People wondering whether it’s safe to go to the movie house again may be given pause by “The Last Matinee,” in which that activity proves gravely injurious to patrons’ health. Uruguayan director Maxi Contenti’s feature is a retro slasher whose aesthetics pay tribute to some illustrious forebears, especially of the Italian variety about 40 years ago. Horror fans will enjoy that referential air, even if despite all visual appeal and some gore, the movie proves disappointingly lax in terms of stoking atmosphere, suspense or jolts. Dark Star and Bloody Disgusting are opening the Argentinian co-production on six U.S. screens this Friday. Release to VOD, digital and DVD formats follows on Aug. 24.
In 1993 Montevideo, a hirsute man in trenchcoat and hood purchases a ticket at a cavernous old movie palace, entering just as the audience of parents and tots exits a prior kiddie feature. Despite the rainy weather, only a handful of other customers eventually join him: There’s a little boy (Franco Duran) who’s hidden under a seat in order to sneak into a forbidden scary movie, plus an ill-matched couple (Patricia Porzio, Emanuel Sobre) on a first date. A “crazy” old gent (Julio Troisi) lamentably familiar to the theater staff goes ballistic when three drunken teens (Julieta Spinelli, Vladimir Knazevs, Bruno Salvatti) make a noisy entrance after the feature has started. Arriving even later is a pretty lone girl (Daiana Carigi), on whom one of the teens already has a crush.
Attending to this thin crowd are thirtysomething usher/house manager Mauricio (Pedro Duarte) and young projectionist Ana (Luciana Grasso), an engineering student who’s stepped in so her ailing father can avoid pulling a double shift. When Mauricio’s unwanted flirtatious attentions get too irksome, Ana locks him out of the booth.
Thus she is the last to realize, at about the one-hour point, that mayhem is occurring somewhere other than on-screen. It’s at the half-hour mark that the skulking perp first dispatches a victim in graphic fashion; by the time Ana notices, the body count has considerably grown. She and others still alive flee the killer and his satchel of murderous instruments, their escape thwarted by his having blocked the theater’s main exit.
“The Last Matinee” has the hot saturated colors, florid musical scoring and trademark visual motifs (sinister close-ups of gloved hands, etc.) characteristic of those European giallo thrillers which flourished in the late 1960s through the 1970s. But the specific film horror fans may most be reminded of is Lamberto Bava’s 1985 career highpoint “Demons,” in which another unlucky cinema audience was decimated by a different sort of homicidal menace.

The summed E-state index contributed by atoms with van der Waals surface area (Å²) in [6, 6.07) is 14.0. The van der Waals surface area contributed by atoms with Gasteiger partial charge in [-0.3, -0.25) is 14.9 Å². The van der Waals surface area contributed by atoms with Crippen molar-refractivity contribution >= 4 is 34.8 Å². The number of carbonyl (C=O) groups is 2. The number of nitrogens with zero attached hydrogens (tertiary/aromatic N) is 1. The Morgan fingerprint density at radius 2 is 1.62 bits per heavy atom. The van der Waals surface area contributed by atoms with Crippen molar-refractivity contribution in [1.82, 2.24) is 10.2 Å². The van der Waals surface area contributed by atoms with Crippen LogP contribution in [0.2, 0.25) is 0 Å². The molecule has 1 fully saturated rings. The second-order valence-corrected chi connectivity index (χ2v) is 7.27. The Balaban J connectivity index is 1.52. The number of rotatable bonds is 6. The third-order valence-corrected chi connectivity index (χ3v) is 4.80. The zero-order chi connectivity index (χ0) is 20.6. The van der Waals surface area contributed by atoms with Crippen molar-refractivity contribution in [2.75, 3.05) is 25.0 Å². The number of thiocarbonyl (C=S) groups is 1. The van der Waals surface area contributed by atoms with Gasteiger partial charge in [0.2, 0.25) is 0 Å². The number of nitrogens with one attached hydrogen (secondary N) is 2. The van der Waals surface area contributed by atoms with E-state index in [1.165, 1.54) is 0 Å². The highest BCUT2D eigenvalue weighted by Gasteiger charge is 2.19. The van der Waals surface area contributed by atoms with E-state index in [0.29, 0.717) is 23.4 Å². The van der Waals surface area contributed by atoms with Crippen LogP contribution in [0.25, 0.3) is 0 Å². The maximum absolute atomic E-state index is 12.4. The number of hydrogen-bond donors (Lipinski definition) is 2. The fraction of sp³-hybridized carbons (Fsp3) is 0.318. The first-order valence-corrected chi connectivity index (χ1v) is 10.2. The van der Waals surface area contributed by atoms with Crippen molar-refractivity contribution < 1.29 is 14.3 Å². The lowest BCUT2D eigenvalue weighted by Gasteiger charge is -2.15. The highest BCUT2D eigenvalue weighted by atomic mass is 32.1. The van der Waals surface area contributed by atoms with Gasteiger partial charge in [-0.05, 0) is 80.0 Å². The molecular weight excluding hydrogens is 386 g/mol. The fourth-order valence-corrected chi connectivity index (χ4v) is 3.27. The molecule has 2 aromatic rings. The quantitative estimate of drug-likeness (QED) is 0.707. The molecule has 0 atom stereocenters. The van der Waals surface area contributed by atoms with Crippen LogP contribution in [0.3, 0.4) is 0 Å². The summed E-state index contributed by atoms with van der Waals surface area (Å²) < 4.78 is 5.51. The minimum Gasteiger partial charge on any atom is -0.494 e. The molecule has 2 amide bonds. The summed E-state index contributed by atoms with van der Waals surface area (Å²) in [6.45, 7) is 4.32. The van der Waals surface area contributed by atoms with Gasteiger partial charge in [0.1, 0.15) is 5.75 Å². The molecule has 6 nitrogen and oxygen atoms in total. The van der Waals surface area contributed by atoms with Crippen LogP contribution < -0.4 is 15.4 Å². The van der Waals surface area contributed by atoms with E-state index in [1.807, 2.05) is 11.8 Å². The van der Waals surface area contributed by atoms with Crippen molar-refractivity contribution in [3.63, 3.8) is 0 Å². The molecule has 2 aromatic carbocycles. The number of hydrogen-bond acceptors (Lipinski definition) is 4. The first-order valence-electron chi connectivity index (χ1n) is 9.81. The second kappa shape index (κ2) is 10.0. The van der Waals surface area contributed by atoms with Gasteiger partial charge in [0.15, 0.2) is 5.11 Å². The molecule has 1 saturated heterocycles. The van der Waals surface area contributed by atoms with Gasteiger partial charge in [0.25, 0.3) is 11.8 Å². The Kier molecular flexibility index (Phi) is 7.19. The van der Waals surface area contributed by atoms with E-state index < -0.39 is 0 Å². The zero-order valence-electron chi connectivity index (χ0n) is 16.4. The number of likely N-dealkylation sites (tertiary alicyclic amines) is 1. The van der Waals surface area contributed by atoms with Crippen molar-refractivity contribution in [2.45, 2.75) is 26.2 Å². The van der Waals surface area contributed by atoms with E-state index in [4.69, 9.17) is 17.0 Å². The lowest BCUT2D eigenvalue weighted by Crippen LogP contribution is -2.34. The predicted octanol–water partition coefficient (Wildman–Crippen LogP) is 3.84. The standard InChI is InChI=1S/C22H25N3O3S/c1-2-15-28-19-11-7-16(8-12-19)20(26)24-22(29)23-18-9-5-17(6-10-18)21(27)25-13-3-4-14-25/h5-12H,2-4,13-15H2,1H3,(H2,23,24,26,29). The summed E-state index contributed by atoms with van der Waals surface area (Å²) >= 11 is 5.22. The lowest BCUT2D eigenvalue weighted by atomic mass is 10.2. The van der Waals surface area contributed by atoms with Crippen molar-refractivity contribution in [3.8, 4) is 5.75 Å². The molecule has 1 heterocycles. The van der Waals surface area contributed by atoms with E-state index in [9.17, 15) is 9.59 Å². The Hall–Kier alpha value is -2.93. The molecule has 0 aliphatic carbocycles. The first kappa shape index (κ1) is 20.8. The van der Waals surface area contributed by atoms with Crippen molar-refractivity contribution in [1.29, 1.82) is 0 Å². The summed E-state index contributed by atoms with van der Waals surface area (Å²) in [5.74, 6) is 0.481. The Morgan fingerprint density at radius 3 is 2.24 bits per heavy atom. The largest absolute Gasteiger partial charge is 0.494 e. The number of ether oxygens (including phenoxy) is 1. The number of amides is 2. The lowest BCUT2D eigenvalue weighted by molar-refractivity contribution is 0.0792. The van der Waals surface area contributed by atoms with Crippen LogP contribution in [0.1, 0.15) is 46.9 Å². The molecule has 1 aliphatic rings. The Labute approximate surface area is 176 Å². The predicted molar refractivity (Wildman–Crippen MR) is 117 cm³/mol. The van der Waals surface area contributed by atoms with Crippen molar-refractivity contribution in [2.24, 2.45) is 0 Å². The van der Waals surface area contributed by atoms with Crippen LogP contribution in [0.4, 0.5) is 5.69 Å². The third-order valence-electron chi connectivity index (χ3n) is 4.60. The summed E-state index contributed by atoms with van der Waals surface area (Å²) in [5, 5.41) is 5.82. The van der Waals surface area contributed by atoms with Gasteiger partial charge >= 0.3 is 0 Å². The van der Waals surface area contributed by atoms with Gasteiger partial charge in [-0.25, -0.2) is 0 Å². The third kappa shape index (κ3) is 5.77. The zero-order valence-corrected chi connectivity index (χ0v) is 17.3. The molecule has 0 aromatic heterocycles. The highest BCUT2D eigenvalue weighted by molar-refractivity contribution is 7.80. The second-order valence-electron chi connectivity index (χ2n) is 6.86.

However, that exploitation classic had energy to burn, whipping itself into a giddy fever of blood-soaked action. Contenti has the stylistic externals down pat, but his film’s temperature never rises much. The deaths are handled in uninspired fashion, with little buildup or staging flair, as pacing overall fails to convey escalating tension.
And while the actors are engaging enough in stock roles, their characters’ plight induces just perfunctory involvement — in part because there’s no real plot here, just a basic premise. The little-seen maniac (called “Eye-Eater Killer” in the credits for self-evident reasons) has zero backstory or motivation. We have no idea why he chose this particular show to target, or indeed a cinema audience at all.
When we finally do get a good look at him, the in-joke is that he’s played by Ricardo Islas, a veteran independent Uruguayan filmmaker who’s directed low-budget features since the mid-’80s — including 2011’s English-language gorefest “Frankenstein: Day of the Beast,” the movie being projected in “Matinee.” But his more-goofy-than-scary turn does not exactly heighten the tepid fear factor here.
Ergo, “The Last Matinee” is less effective as a straight horror film than it is as a self-conscious genre homage, providing excitement more of the eye-candy design than the visceral ilk. Still, it’s adequately diverting fare for those who’ll grok its somewhat insular appeal. And there are worse things than a thriller whose thrills aren’t much, yet whose garish lighting palette does provide compensatory stimulus.
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